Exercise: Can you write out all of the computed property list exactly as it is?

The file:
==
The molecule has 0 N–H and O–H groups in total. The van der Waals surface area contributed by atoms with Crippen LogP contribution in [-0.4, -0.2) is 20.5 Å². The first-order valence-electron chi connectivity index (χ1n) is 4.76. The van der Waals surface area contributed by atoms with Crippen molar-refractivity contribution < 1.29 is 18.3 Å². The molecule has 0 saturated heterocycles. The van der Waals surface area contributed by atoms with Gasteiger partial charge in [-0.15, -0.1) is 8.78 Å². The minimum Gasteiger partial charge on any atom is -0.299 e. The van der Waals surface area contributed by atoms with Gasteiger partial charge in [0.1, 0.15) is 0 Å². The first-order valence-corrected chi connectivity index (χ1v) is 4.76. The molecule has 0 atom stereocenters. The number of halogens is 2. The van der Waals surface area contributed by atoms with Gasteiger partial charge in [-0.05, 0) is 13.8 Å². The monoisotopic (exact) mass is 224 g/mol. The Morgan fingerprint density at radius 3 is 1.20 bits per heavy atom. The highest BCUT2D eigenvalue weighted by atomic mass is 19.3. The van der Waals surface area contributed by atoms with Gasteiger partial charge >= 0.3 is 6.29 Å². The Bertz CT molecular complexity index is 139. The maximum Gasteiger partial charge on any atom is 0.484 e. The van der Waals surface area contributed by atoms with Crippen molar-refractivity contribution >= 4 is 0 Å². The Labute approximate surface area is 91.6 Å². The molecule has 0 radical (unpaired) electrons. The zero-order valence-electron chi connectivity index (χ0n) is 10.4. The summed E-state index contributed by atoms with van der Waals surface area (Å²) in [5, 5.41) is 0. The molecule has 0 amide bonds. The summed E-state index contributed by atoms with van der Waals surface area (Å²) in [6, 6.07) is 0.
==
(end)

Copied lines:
The molecule has 0 N–H and O–H groups in total. The van der Waals surface area contributed by atoms with Crippen LogP contribution in [-0.4, -0.2) is 20.5 Å². The first-order valence-electron chi connectivity index (χ1n) is 4.76. The van der Waals surface area contributed by atoms with Crippen molar-refractivity contribution < 1.29 is 18.3 Å². The molecule has 0 saturated heterocycles. The van der Waals surface area contributed by atoms with Gasteiger partial charge in [-0.15, -0.1) is 8.78 Å². The minimum Gasteiger partial charge on any atom is -0.299 e. The van der Waals surface area contributed by atoms with Gasteiger partial charge in [0.1, 0.15) is 0 Å². The first-order valence-corrected chi connectivity index (χ1v) is 4.76. The molecule has 0 atom stereocenters. The number of halogens is 2. The van der Waals surface area contributed by atoms with Gasteiger partial charge in [-0.05, 0) is 13.8 Å². The monoisotopic (exact) mass is 224 g/mol. The Morgan fingerprint density at radius 3 is 1.20 bits per heavy atom. The highest BCUT2D eigenvalue weighted by atomic mass is 19.3. The van der Waals surface area contributed by atoms with Gasteiger partial charge >= 0.3 is 6.29 Å². The Bertz CT molecular complexity index is 139. The maximum Gasteiger partial charge on any atom is 0.484 e. The van der Waals surface area contributed by atoms with Crippen molar-refractivity contribution >= 4 is 0 Å². The Labute approximate surface area is 91.6 Å². The molecule has 0 radical (unpaired) electrons. The zero-order valence-electron chi connectivity index (χ0n) is 10.4. The summed E-state index contributed by atoms with van der Waals surface area (Å²) in [5, 5.41) is 0. The molecule has 0 amide bonds. The summed E-state index contributed by atoms with van der Waals surface area (Å²) in [6, 6.07) is 0.